The 8640 is a 10 ch. 15w 900 MHz radio with full PL/DPL capabilities — basically a 900 MHz version of the 8600 radio.

The 8644 is a 4 ch. version of the 8640 radio and exists only because the EFJ sales team decided that they needed a lower end radio than the 8640, so the EFJ programmers stripped the firmware from ten channels to four (that is the only difference between the two models). The 864x series can a talk only to a repeater, meaning it has no talkaround (simplex) circuit in the VCO. Since the replacement 900 MHz firmware was based on the 8640, any converted 8644 will end up as an amateur-band ten channel 8640.

The 8655 is a 5-30 watts (adjustable) 900 MHz radio, does both repeat and talk-around (simplex), and has either ten or sixteen banks of 10 channels each depending upon the vintage of the display board... therefor the "low end" 8655 has only 100 channels...

Any of the above three models will go on the amateur 900 MHz band by swapping the main microprocessor (it's socketed) and one SMD chip cap, and loading new frequencies into the radio!

The factory mobile power cable has a 15a fuse in the positive lead and Anderson Powerpoles on the end that plugs into the back of the radio - yes, the radio has chassis mount powerpoles on the rear panel right from the factory - a nice touch. The only problem is that both are colored white(!) plus there is no marking on the back of the chassis. The top one is positive, the bottom one is negative, and the radio is negative gound only (the negative one is grounded to the chassis). So take a VOM on the resistance scale and determine which one is grounded, and use a Sharpie pen to adding "+" and "GND" marks next to the chassis mount Powerpoles.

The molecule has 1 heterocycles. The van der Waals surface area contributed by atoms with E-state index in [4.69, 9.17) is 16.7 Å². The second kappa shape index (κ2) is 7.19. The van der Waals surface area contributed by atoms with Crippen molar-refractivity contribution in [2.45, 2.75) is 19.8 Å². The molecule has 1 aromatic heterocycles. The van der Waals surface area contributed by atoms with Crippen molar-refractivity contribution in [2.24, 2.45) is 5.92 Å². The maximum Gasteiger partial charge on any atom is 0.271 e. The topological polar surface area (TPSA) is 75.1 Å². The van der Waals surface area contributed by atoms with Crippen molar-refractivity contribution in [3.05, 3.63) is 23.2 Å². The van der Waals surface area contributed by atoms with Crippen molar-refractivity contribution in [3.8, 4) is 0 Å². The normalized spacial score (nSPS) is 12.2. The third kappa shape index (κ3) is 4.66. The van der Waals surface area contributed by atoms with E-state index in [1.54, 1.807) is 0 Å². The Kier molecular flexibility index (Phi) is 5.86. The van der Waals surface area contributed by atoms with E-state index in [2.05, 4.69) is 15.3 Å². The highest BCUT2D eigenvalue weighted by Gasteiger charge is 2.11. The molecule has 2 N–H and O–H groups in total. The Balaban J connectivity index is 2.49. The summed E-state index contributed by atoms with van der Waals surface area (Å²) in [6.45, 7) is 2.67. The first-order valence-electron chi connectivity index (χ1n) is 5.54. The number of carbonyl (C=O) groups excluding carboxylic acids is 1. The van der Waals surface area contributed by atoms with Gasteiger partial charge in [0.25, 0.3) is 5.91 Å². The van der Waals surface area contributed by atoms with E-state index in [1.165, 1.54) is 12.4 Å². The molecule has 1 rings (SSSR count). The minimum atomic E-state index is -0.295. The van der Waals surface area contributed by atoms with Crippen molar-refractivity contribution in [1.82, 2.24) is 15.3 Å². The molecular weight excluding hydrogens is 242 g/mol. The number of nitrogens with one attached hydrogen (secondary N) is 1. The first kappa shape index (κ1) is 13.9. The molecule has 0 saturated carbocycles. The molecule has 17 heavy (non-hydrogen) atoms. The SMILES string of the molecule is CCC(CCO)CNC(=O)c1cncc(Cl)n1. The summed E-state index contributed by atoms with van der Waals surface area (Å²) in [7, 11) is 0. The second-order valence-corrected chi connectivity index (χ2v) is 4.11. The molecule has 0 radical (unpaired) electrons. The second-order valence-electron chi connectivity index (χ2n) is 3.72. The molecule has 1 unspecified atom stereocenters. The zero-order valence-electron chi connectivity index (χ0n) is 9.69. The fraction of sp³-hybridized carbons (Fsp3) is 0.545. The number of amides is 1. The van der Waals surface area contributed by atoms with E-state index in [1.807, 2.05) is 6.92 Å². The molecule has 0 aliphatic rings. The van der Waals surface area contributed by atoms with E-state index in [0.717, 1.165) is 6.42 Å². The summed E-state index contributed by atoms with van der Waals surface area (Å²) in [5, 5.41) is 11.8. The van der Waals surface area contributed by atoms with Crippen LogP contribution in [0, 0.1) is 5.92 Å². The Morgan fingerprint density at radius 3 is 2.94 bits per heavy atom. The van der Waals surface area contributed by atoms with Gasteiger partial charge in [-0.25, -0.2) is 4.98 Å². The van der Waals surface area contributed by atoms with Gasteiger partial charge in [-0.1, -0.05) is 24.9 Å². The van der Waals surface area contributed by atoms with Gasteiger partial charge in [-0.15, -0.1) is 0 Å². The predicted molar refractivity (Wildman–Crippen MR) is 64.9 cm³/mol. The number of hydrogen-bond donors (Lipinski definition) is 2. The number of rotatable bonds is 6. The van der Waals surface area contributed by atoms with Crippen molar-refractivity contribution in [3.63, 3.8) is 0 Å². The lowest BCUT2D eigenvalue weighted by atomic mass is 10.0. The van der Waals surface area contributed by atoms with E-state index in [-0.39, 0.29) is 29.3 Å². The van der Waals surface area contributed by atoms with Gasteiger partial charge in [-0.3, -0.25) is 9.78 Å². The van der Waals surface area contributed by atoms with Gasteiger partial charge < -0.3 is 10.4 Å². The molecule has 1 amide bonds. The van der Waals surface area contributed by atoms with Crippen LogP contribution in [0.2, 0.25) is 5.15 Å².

The official factory mic for these radios was the 250-0740-300 "Amplified Dynamic" or the 250-0751-021 12-button DTMF or the 250-0742-010 Desk microphone.

The microphone connector in the 864x or 8655 radio is an eight pin jack. The microphone plug is a six pin plug that makes contact with the center six pins. The wiring of the six pins on the mic plug is pretty-much EFJ-standard: (courtesy of Steve KB3FSR)
8-pin jack
8-pin jack
6-pin plug
Description / Notes
Wire colors mentioned are from the four Johnson mics I've been inside. Yours may be different.
Pin 1Pin AUsed only for programming (serial data from radio to computer). There is no pin on the microphone plug for this connection.
Pin 2Pin 1Mic Audio Ground, PTT return and coax shield of mic audio pin
Pin 3Pin 2Mic Audio = White Wire
Pin 4Pin 3Hang-up / Monitor clip = Black Wire
Pin 5Pin 4PTT = Red Wire
Pin 6Pin 513.8v = Blue Wire (in some radios this pin is dead, in others it is hot if an internal jumper is installed). This was intended to power a DTMF mic.
Some programming interfaces regulate this voltage to 5v to power the programmer.
Pin 7Pin 6Not connected. Some conversions route COR or RUS to this pin.
Pin 8Pin BUsed only for programming (serial data to radio from computer). There is no pin on the microphone plug for this connection.